Employment, social support, health status and the environment influence a person’s ability to deal with difficult experiences. These factors also have an effect on whether or not someone participates in their community. This study will focus on rural resilience to learn more about how people deal with difficulties associated with having a disability even as they participate in the rural community.

Completed Projects

COMPLETED PROJECTS | 2014 - present

  • Pain Interference Patterns
    Because many people with disabilities experience significant limitations in their ability to engage in community activities (e.g., shopping, entertainment, etc.), we wanted to know how pain and environmental conditions affected participation in community activities. To help answer this question, we asked people with disabilities to complete 4 surveys over 18 months about their pain levels, environmental barriers, and participation in daily activities. About one-third of these people also completed six surveys for day for 14 days using an electronic diary that asked similar questions. We found that as people experience more fatigue and pain, their community participation decreased.


  • Consumer Self-Managed Use of Rural Healthcare Services
    In rural America, health management resources are not as available as they are in urban areas which makes managing complex health needs more difficult. One way of improving health status for rural Americans with disabilities is to use existing healthcare services that serve rural communities to promote effective health-related self-management.
  • Nursing Home Emancipation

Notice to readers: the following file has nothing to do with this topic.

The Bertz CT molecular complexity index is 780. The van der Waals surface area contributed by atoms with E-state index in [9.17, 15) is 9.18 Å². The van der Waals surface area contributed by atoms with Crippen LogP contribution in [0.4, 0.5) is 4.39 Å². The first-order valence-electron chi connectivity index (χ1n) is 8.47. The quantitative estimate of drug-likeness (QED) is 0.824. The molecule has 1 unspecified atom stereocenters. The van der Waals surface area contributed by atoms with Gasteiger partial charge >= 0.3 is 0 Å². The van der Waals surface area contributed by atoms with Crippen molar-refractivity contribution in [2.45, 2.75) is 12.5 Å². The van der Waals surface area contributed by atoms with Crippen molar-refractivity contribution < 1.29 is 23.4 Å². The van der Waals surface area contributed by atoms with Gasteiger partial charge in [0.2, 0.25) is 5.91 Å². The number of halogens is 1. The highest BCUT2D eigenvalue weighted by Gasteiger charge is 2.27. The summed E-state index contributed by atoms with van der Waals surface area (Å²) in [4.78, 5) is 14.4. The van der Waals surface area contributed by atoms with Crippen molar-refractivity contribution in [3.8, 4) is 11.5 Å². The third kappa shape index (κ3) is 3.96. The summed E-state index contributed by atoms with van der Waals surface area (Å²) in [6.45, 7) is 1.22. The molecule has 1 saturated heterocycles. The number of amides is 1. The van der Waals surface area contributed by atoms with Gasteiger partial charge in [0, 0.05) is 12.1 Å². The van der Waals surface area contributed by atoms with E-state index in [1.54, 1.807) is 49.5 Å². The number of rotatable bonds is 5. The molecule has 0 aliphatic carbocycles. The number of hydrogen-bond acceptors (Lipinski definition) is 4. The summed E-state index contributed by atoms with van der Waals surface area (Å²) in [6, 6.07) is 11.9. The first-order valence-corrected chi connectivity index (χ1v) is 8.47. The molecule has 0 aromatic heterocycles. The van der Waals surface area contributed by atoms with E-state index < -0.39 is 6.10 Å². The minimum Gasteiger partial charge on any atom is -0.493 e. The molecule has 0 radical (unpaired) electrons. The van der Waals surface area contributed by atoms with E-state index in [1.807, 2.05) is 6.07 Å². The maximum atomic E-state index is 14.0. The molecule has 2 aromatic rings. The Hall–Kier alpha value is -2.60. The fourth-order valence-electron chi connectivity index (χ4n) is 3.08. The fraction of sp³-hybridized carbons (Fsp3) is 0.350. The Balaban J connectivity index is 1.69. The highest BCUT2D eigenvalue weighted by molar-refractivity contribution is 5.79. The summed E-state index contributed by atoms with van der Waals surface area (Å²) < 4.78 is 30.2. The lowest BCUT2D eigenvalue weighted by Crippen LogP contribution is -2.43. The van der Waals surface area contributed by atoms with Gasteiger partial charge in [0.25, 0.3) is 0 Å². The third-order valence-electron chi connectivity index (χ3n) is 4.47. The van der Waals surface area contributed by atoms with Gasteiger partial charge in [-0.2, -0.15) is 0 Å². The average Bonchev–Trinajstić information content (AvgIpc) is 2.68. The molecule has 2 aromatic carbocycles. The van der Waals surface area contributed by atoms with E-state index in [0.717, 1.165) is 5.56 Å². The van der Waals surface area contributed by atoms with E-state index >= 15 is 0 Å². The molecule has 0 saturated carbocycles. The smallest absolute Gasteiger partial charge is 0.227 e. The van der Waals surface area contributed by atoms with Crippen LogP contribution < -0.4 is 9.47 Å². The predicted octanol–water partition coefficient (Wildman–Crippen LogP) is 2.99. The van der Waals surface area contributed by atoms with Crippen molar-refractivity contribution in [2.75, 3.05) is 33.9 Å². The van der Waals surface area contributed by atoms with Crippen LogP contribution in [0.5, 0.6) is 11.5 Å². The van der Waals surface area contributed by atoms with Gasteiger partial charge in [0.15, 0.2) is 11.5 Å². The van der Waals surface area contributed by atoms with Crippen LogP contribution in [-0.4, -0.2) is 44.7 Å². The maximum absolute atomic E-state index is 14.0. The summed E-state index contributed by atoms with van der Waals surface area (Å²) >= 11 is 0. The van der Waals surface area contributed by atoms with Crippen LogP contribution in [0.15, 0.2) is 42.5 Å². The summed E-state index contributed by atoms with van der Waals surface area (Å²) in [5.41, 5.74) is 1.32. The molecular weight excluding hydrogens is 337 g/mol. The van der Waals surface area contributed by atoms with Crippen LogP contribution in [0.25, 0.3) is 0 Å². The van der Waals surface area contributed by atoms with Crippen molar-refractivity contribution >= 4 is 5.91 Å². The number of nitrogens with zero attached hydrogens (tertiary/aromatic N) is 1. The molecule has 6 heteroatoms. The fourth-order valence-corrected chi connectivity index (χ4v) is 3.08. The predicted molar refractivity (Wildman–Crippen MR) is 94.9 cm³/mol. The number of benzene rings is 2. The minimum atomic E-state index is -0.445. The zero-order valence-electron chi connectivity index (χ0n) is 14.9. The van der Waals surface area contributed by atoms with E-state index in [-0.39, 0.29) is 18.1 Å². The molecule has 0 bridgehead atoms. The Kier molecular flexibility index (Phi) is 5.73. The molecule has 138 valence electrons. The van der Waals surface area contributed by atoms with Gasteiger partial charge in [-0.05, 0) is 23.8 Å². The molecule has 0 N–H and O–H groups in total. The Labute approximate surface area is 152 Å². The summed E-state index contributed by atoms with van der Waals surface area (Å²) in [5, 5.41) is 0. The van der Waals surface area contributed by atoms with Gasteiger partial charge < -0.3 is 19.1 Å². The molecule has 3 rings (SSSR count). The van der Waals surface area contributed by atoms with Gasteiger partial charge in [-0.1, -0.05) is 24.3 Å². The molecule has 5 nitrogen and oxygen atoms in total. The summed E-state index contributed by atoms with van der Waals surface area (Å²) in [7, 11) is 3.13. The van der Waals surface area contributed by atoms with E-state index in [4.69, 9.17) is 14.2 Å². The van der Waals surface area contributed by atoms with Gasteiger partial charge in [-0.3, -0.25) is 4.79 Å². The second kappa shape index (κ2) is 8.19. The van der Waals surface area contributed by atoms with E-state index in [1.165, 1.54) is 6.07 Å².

Many people with disabilities are institutionalized in nursing homes when they could live independently. Nearly forty percent of nursing homes are located in rural communities with limited access to services, family and oversight. Centers for Independent Living (CILs) have worked to move people from nursing home facilities into independent living situations with great success. Few people, once they leave a nursing home, ever return.
  • Peer Support for Rural Mental Health
    People with disabilities have poor access to mental health services in rural areas, a gap that may be decreased through peer specialist services. Peer specialist providers offer a variety of services to people with disabilities and share similar experiences to those they are serving. They provide peer counseling, advocacy and can help in accessing resources. This project developed and offered a peer support training program to Centers for Independent Living staff and peers to help identify and provide support for mental health needs among CIL consumers. Results showed that people sought peer services when they experienced an increase in mental health symptoms which subsequently were reduced back to normal.
  • Peer Support for Secondary Mental Health Conditions
    When people with disabilities experience mental health symptoms, participation in community life can be reduced. This study surveyed people with disabilities in rural communities to see what kinds of mental health conditions they experience. Implementation of a peer specialist training curriculum for CIL staff and peers indicated that people experiencing elevated mental health symptoms presented for peer support. Subsequently, their symptom levels returned to normal.

COMPLETED PROJECTS | prior to 2008

  • Living Well with a Disability
    The Living Well with a Disability workshop is a ten-week evidence-based program designed to improve the health and wellness of people with disabilities. People who have taken the workshop report better health, lower medical costs and improved quality of life.
  • Nutrition
    Good nutrition can be facilitated and supported by organizing the home environment. This line of research describes methods for assessing the environment and the ways in which it promotes healthy eating.
  • Secondary Conditions
    Health problems that come as a result of having a disability, such as high blood pressure and weight gain, can limit people from participating in life activities. This project focused on these secondary health conditions and led to the development of the Living Well with a Disability program.

Products & Training

  • Living Well with a Disability Living Well with a Disability is a peer-led health promotion workshop that focuses on improved quality of life through the development of a healthy lifestyle. Training is available.

External Resources